1. In ground 1 of the amendment to the motion for a new trial the defendant contends that the court erred in admitting certain testimony of one Skipper, whom the plaintiff had offered as an expert for the purpose of showing hypothetically the cause of the behavior of the lever. The particular engine was equipped with the Walcheart gear. The plaintiff's attorney propounded a question which would have elicited an answer as to the cause of the jerking of the lever on the particular engine with the particular gear. The defendant interposed an objection that the witness was not an expert, and further that he had previously testified that he was not at all acquainted with this type of gear. The question appears to have been improper. The witness, however, did not answer responsively to the question as propounded, but proceeded to testify generally with respect, as he said, to "most any engine." There is no objection that the answer was not responsive. The witness further said: "The reverse levers on the engines are practically the same." We find no error in the court's ruling. "The opinions of experts, on any question of science, skill, trade, or like questions, are always admissible; and such opinions may be given on the facts as proved by other witnesses." Civil Code 1910, § 5876.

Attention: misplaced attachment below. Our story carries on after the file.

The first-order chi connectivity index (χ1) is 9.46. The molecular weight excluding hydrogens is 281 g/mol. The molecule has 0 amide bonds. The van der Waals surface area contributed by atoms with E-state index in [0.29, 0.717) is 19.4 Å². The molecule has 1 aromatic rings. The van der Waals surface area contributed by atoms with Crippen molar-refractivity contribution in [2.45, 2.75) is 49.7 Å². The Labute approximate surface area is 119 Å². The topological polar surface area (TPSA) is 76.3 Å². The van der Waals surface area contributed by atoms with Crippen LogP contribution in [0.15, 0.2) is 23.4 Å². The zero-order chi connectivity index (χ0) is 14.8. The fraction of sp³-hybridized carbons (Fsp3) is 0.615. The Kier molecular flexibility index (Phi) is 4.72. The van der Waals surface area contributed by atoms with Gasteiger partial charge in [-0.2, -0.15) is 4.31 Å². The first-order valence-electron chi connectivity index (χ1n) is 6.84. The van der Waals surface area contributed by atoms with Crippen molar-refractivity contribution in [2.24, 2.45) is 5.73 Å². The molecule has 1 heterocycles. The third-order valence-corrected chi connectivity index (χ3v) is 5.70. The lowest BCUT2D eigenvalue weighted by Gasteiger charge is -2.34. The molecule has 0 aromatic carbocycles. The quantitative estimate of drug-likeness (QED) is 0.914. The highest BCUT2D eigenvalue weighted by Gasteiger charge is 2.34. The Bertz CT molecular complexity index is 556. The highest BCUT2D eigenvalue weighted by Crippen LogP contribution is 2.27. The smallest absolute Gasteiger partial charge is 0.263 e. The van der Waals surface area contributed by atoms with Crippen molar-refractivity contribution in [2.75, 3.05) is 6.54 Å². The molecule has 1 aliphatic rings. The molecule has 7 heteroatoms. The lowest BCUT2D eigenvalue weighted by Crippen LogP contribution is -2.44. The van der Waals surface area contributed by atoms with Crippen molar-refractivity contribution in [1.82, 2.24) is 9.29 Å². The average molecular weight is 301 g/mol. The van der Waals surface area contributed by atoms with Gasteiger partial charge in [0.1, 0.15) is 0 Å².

The witness had testified to an experience of 9 years as a railroad engineer. This was sufficient to allow his evidence to go to the jury as that of an expert upon the subject or question under investigation. Compare Macon Railway & Light Co. v. Mason, 123 Ga. 773 (5), 51 S. E. 569. Nor was the fact that the witness was not acquainted with the operation of the particular gear with which the engine in question was equipped a sufficient cause for excluding his evidence altogether. It had some relevancy to the subject-matter of the inquiry, and it was forthe jury to determine its value as applied thereto. "The testimony of an expert,.as to his opinion as such, is admissible upon any.matter, if the opinion given relates to scientific or technical knowledge. The weight of such testimony, and whether its application to the proved facts is illustrative of the particular transaction under investigation, is a question for the jury." McClendon v. State, 7 Ga. App. 784 (1), 68 S. E. 331. Compare, in this connection, the ruling of this court in Augusta Ry. Co. v. Arthur, 3 Ga. App. 513 (2), 60 S. E. 213, that—